Our report is clear: Consolidation destroys scientific cultures that once celebrated creativity and transforms them into places that cater to the whims of shortsighted shareholders.
But our investigation also shows how we can chart a new path forward ⬇️https://t.co/1jxtK9J6rh
— Rep. Katie Porter (@RepKatiePorter) January 29, 2021
The report calls M&As “just the tip of the iceberg of pharmaceutical companies’ anti-competitive, profit-driven behaviors”:
Pharmaceutical companies often claim that lowering the prices of prescription drugs in the United States would devastate innovation. Yet, as prices have skyrocketed over the last few decades, these same companies’ investment in research and development have failed to match this same pace. Instead, they’ve dedicated more and more of their funds to enrich shareholders or to purchase other companies to eliminate competition.
“In 2018, the year that [former President] Donald Trump’s tax giveaway to the wealthy went into effect, 12 of the biggest pharmaceutical companies spent more money on stock buybacks than on research and development,” the report notes.
Some key findings from the report:
Big pharmaceutical companies are not responsible for most major breakthroughs in new drugs. Rather, innovation is driven in small firms, which are often spun off of taxpayer-funded academic research. These small labs are then purchased by giant firms after they’ve assumed the risk needed to develop a blockbuster drug;
Instead of producing lifesaving drugs for diseases with few or no cures, large pharmaceutical companies often focus on small, incremental changes to existing drugs in order to kill off generic threats to their government-granted monopoly patents; and
Mergers in the pharmaceutical industry have had an overall negative effect on innovation, taking what little competition existed in the industry and completely destroying it.
“Competition is central to capitalism,” Porter said in a press release introducing the report. “As our report shows, Big Pharma has little incentive to invest in new, critically needed drugs. Instead, pharmaceutical giants are free to devote their resources to acquiring smaller companies that might otherwise force them to compete.”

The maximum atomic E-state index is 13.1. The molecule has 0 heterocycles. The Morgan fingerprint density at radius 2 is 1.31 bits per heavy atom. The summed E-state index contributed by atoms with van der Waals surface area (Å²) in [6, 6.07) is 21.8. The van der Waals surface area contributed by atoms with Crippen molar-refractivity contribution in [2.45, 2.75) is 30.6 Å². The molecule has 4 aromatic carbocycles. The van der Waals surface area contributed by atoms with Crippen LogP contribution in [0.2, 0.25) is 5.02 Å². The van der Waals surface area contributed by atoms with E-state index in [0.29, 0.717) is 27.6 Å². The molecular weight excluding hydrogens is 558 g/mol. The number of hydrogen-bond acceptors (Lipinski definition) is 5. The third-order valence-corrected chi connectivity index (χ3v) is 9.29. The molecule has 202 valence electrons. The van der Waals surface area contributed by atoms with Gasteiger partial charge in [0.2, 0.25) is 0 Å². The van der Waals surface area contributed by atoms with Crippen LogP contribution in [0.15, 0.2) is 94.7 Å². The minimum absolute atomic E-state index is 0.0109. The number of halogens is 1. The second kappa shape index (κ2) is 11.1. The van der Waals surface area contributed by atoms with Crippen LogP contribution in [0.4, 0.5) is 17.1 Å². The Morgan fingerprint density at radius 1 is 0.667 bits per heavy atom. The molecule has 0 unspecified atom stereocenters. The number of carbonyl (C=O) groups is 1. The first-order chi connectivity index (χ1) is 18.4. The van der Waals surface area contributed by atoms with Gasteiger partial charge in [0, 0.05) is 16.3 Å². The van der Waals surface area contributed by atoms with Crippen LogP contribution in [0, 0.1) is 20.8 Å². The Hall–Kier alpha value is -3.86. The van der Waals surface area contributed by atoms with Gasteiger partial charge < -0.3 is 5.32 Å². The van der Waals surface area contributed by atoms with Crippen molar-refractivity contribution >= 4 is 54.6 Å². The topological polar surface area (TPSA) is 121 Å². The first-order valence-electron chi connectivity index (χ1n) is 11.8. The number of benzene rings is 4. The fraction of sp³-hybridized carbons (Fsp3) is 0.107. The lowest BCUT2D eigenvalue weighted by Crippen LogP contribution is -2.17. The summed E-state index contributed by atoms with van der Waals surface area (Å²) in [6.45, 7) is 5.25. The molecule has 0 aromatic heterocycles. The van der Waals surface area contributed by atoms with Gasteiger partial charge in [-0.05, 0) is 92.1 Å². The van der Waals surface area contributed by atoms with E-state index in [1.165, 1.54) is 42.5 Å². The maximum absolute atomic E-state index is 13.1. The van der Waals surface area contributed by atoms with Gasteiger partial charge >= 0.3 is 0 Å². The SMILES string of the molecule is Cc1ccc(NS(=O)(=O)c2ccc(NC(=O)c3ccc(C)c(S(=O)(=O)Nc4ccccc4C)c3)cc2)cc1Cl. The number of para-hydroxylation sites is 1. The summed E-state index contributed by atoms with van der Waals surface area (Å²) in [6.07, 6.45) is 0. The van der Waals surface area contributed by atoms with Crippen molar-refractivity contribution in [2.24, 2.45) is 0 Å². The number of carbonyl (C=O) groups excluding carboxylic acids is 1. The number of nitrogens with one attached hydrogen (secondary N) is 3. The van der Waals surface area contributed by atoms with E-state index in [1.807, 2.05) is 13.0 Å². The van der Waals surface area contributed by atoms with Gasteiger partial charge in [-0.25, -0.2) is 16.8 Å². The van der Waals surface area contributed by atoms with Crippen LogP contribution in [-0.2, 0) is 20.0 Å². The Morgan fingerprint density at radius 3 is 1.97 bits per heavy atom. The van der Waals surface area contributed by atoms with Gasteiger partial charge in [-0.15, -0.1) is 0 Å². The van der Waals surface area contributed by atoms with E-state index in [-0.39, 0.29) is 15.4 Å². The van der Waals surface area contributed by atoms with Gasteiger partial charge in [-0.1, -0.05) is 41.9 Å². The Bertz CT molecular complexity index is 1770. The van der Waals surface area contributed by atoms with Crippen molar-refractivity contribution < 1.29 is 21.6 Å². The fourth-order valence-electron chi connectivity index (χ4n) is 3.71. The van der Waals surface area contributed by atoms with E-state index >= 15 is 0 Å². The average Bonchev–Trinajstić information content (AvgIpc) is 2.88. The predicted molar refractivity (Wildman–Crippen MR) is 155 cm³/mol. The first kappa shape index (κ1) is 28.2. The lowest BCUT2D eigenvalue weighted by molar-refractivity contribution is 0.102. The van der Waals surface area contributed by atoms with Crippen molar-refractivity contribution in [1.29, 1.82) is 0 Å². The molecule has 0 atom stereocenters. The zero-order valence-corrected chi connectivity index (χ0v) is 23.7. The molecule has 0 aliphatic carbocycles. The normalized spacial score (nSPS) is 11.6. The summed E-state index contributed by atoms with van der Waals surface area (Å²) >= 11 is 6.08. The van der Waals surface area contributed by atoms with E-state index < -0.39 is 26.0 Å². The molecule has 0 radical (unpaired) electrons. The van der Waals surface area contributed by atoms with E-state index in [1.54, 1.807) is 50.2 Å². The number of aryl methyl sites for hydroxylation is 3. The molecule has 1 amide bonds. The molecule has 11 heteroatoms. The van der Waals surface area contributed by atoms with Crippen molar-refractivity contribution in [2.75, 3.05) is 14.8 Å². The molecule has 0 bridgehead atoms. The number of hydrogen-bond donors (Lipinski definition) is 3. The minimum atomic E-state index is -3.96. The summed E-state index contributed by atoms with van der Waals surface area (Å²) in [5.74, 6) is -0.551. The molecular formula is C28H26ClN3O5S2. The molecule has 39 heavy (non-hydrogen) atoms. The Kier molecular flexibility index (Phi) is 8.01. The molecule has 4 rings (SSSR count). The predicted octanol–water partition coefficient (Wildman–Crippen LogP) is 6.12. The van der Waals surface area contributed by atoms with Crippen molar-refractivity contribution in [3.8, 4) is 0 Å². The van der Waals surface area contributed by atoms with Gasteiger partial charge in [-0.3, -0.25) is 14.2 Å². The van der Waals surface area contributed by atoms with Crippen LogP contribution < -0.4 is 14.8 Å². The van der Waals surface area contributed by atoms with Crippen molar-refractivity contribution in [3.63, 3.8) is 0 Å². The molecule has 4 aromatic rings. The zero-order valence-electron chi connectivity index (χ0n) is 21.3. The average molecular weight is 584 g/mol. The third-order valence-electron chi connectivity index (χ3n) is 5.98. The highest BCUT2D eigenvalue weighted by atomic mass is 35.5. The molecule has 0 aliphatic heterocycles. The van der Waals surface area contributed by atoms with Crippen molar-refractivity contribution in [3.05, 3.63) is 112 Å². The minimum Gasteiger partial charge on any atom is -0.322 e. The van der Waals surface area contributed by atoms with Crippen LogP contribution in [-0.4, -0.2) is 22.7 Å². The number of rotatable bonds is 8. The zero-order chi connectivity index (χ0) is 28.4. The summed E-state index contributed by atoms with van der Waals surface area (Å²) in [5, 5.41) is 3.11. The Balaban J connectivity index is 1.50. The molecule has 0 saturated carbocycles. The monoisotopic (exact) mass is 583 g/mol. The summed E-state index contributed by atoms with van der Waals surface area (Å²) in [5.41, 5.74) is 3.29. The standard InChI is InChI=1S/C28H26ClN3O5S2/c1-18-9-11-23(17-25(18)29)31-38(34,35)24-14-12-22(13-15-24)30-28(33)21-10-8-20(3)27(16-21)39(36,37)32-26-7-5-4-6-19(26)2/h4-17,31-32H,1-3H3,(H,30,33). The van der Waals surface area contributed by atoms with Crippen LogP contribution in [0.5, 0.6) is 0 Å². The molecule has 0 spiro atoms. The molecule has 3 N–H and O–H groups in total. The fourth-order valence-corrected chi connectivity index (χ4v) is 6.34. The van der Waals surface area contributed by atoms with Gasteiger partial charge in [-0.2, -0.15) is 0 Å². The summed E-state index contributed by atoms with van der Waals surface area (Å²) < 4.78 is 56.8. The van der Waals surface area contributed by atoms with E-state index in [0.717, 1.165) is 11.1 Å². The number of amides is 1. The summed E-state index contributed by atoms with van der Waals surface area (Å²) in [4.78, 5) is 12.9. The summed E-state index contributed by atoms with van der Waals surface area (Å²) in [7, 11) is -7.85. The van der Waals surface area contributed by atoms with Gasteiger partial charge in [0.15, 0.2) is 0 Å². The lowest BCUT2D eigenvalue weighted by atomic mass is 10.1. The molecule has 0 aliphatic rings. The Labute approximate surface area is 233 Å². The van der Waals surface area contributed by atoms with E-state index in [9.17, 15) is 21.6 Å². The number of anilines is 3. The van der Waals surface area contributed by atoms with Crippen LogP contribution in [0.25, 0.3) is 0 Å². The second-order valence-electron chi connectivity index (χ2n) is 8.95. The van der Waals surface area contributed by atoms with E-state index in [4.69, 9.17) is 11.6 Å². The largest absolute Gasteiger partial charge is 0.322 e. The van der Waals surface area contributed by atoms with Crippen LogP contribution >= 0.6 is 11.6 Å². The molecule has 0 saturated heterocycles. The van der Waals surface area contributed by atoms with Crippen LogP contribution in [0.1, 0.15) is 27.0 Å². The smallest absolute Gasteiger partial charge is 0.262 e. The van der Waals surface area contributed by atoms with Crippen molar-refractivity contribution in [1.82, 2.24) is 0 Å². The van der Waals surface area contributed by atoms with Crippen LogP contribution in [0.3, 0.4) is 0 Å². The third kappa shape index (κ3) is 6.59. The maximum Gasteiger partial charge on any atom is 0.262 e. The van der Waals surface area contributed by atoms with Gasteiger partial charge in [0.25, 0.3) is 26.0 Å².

“Lives are on the line; it’s clear the federal government needs to reform how it evaluates healthcare mergers and patent abuses,” Porter added.
To that end, Porter’s report recommends the following actions:
Removing incentives that prioritize investors and Wall Street over patients;
Reevaluating the standards used by the Federal Trade Commission (FTC) for healthcare mergers;
Altering the presumption that most mergers and acquisitions are legal unless contested by an individual or group;
Lowering the cost of prescription drugs. Congress should pass legislation that reins in skyrocketing costs. This can begin with drug price negotiation legislation, such as the Elijah E. Cummings Lower Drug Costs Now Act, but must extend to include a larger class of drugs and cover all payers and the uninsured; and
Preventing anti-competitive abuses of the drug patenting system. Congress should pass legislation, such as the such as the Preserve Access to Affordable Generics and Biosimilars Act, the Affordable Prescriptions for Patients Through Promoting Competition Act, and the Stop STALLING Act, to stop abuses of the regulatory process.
“It’s time we reevaluate the standards for approving these mergers,” the report concludes. “It’s time we pass legislation to lower drug prices. And it’s time we rethink the structure of leadership at big pharmaceutical companies. Together, these strategies can help us bring more innovative, and critically needed, cures and treatments to market.”
More at the link, short article.
Porter might make a formidable presidential candidate, if she can keep a high profile with her reports and dogged determination. She reminds me of a certain other Senator who fights for the 99%, even though she is not as progressive. The MSM might find it harder to ignore and dismiss her.